I pulled up the seams, trimmed off the excess threads, layered them and hand stitched them together.  This makes the collar a bit taller and softer looking.

Next up - it is just a tiny bit too tight across the bust.  I think I will unpick the underarm seams and add a godet. 

More as it progresses!

Happy upcycling, Michelle

Sunday, August 29, 2021

Ellie Dress Hack - Turn your Paganoonoo Ellie T-shirt into a Dress!

The Paganoonoo Ellie t-shirt is flattering and comfortable, solving the common problem of not enough room in the hips and belly.  

Once you've transformed your t-shirt, it can also be made into a very comfortable and flattering dress.  This post provides links to the methods for the dress hack.

Here is an example of an Ellie t-shirt that has been transformed into a dress.  The bottom tier of the dress was made with another t-shirt and part of a vintage linen tablecloth.
Watch this video to see three examples of Ellie t-shirts, including the one above, that have been transformed into dresses.

There is also a one page instruction sheet that is a companion to the video. 
 A PDF copy is available here.

We also did a live zoom session with additional information. 
You can view it here.

What other Paganoonoo garment hacks would you like to see?
Let me know in the comments section.

Happy upcycling!


Monday, July 26, 2021

New Paganoonoo Design - The Carol Jacket

 Paganoonoo has a brand new design - the Carol Jacket! 

Based on a classic Japanese field coat, or Hanten, this versatile unlined unisex jacket can be made in 2 formats:  1) upcycled from dress shirts or 2) from denim jeans.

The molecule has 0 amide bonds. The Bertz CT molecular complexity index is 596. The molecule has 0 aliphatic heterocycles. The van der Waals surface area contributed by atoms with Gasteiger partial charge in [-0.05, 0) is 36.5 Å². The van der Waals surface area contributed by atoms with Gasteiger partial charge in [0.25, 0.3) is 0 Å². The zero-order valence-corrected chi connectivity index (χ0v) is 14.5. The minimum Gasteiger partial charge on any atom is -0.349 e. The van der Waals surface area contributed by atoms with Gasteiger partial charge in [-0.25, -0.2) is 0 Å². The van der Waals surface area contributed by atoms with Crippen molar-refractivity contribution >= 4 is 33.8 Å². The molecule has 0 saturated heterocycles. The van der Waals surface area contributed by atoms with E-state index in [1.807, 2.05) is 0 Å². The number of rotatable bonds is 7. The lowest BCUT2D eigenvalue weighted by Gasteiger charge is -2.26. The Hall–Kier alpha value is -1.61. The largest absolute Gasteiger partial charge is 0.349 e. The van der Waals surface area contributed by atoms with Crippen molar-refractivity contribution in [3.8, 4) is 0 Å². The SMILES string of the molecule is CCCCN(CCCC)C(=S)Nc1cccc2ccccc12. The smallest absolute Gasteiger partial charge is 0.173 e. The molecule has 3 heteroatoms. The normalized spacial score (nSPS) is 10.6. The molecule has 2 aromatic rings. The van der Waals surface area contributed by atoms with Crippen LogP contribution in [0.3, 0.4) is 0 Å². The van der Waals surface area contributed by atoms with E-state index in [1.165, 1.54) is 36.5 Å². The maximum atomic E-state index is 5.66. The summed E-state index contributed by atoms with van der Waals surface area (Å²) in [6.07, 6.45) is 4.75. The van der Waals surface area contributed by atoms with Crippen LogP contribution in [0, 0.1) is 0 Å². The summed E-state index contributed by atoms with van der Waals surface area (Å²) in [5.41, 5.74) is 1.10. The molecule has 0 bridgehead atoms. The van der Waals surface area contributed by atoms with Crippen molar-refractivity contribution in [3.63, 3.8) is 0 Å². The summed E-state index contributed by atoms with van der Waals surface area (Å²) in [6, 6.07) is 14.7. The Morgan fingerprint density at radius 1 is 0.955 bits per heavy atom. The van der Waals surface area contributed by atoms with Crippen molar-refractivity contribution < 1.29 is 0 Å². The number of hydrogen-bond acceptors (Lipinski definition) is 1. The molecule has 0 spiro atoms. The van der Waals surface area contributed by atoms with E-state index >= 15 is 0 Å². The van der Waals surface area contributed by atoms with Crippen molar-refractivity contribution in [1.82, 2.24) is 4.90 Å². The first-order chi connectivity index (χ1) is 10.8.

What is different about this design vs. typical Paganoonoo designs?  It is an actual pattern - printed PDF - you print tiled on your home printer or send to the print shop vs. deconstruction and reconstruction instructions.
With the Carol jacket you are cutting apart the starting garments to make color-blocked "fabric" that is then used to cut out each pattern piece. 

You decide how to distribute the shades & colors: light/med/dark.

Here pattern tester Lucy Sisson chose dress shirts in a muted palette of lavender shades.  Note that the dress shirt sleeves are used to make the jacket sleeves and the sleeve cuffs make the jacket cuffs.

Pattern tester Laura Fairchild also made her jacket from dress shirts but chose a bold palette.  It reminds me of Amish quilts.

Pattern Tester Marcia Mitchell made a multicolored denim version with large appliques and decorative ribbon.

Pattern Tester Kathleen O'Brien chose to add her embellishment to the front band and carried the original leather label forward to adorn a pocket.

The sleeves on the denim version are wider than the dress shirt.  This is to comfortably accommodate a sweater underneath without feeling constricted. 

Here I am modeling my version of the jacket made in jeans:

For a more in-depth overview watch this
YouTube introduction.

Make your own version today!  Perfect for any season, suitable for advanced beginners.
Purchase in Paganoonoo's Etsy shop.